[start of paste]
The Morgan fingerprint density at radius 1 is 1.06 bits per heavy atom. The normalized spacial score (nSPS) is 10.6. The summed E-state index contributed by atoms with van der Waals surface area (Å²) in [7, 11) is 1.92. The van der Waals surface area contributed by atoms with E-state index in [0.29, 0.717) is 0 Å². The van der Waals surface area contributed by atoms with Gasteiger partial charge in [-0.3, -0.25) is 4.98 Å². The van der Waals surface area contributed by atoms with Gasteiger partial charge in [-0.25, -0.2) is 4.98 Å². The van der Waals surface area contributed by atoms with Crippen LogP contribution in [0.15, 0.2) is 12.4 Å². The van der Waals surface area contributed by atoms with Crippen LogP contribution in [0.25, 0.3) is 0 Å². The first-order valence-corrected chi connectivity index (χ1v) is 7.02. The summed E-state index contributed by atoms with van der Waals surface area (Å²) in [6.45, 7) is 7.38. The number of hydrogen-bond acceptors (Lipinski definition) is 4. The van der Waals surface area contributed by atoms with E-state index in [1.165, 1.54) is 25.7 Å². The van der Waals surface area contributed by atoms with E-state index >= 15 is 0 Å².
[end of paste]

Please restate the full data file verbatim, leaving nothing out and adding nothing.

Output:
The Morgan fingerprint density at radius 1 is 1.06 bits per heavy atom. The normalized spacial score (nSPS) is 10.6. The summed E-state index contributed by atoms with van der Waals surface area (Å²) in [7, 11) is 1.92. The van der Waals surface area contributed by atoms with E-state index in [0.29, 0.717) is 0 Å². The van der Waals surface area contributed by atoms with Gasteiger partial charge in [-0.3, -0.25) is 4.98 Å². The van der Waals surface area contributed by atoms with Gasteiger partial charge in [-0.25, -0.2) is 4.98 Å². The van der Waals surface area contributed by atoms with Crippen LogP contribution in [0.15, 0.2) is 12.4 Å². The van der Waals surface area contributed by atoms with Crippen LogP contribution in [0.25, 0.3) is 0 Å². The first-order valence-corrected chi connectivity index (χ1v) is 7.02. The summed E-state index contributed by atoms with van der Waals surface area (Å²) in [6.45, 7) is 7.38. The number of hydrogen-bond acceptors (Lipinski definition) is 4. The van der Waals surface area contributed by atoms with E-state index in [1.165, 1.54) is 25.7 Å². The van der Waals surface area contributed by atoms with E-state index >= 15 is 0 Å².